Week Ahead: August Jobs Report Dominates Calendar

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Next week’s economic calendar is dominated by the August jobs report due out Friday. Banks and securities markets are closed Monday for the Labor Day holiday.

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Analysts are expecting another solid if not spectacular employment report from the Labor Department, projecting the addition of 225,000 new jobs in August and that the unemployment rate will fall to 6.1%.

In July, the economy added 209,000 jobs, fewer than analysts had expected and the unemployment rate ticked higher to 6.2%, the latter viewed as a positive sign because it meant more Americans had returned to the workforce.

Another important element of the jobs report being closely watched by analysts and economists is wages, which forecasters have predicted rose a measly 0.2% last month.

Wages have been stagnant for months and part of the impact is that inflation has remained well below the Federal Reserve’s inflation target rate of 2%. The Fed prefers some inflation because it means wages are rising and consumers are spending, which increases demand for goods and pushes prices higher, all of which is good for the economy.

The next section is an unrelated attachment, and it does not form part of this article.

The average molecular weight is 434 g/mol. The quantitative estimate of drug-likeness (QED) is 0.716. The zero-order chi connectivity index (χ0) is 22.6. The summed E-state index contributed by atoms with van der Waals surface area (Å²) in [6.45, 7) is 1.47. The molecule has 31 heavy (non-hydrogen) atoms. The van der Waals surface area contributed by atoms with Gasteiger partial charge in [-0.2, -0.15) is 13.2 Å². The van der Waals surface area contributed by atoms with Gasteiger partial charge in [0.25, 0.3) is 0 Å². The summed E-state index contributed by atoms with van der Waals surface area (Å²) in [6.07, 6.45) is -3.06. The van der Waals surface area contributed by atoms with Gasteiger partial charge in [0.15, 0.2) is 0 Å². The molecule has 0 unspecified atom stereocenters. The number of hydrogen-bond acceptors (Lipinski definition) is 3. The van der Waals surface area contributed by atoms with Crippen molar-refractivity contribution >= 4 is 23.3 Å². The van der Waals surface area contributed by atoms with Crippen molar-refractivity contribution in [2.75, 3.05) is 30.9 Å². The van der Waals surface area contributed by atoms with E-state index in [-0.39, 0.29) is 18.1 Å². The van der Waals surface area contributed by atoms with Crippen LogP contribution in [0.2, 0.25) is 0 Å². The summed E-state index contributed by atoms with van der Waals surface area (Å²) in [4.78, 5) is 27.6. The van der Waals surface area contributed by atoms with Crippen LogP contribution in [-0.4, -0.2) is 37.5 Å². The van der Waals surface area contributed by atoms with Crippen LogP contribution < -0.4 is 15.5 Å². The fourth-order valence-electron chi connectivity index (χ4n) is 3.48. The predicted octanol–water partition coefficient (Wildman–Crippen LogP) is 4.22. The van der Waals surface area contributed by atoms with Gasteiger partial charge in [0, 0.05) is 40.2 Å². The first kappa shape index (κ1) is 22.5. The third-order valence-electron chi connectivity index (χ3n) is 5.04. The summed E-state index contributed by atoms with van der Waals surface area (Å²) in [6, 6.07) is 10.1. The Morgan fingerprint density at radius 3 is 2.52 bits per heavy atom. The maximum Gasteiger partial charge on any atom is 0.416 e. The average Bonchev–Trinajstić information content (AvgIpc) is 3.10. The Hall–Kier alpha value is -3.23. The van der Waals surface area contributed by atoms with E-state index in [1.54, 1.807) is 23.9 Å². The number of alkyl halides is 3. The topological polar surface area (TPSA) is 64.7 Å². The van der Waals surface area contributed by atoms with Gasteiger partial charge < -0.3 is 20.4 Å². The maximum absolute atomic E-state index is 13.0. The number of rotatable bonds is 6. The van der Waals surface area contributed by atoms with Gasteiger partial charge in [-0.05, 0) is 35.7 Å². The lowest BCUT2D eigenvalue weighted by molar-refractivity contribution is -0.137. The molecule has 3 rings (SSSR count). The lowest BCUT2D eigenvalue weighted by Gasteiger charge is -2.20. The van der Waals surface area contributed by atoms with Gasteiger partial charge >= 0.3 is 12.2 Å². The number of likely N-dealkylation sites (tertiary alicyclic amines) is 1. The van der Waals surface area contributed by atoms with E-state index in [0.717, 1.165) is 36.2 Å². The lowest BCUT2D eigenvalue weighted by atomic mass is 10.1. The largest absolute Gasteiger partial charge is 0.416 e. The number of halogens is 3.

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The ISM Manufacturing Index, due out Tuesday, should fall slightly to to 56.8, but continue to show strong manufacturing gains. Inventory building has weakened compared to earlier in the year, but the manufacturing sector remains in solid growth mode, according to analysts at IHS Global Insight.

Motor vehicle sales, due out Wednesday, are expected to have risen to a 16.5-million annual rate in August, spurred ahead by Labor Day promotional activities.

The U.S. trade balance, due out Thursday, is believed to have remained essentially unchanged in July at negative $41.5 billion. Both imports and exports aren’t expected to move much from the prior month.

After hitting a nine-year high in July, the ISM Non-Manufacturing Index, due out Thursday, is expected to decline 1.7 points to 57.0 in August. Still, the index level still indicates a robust rate of growth in non-manufacturing industries, according to analysts.

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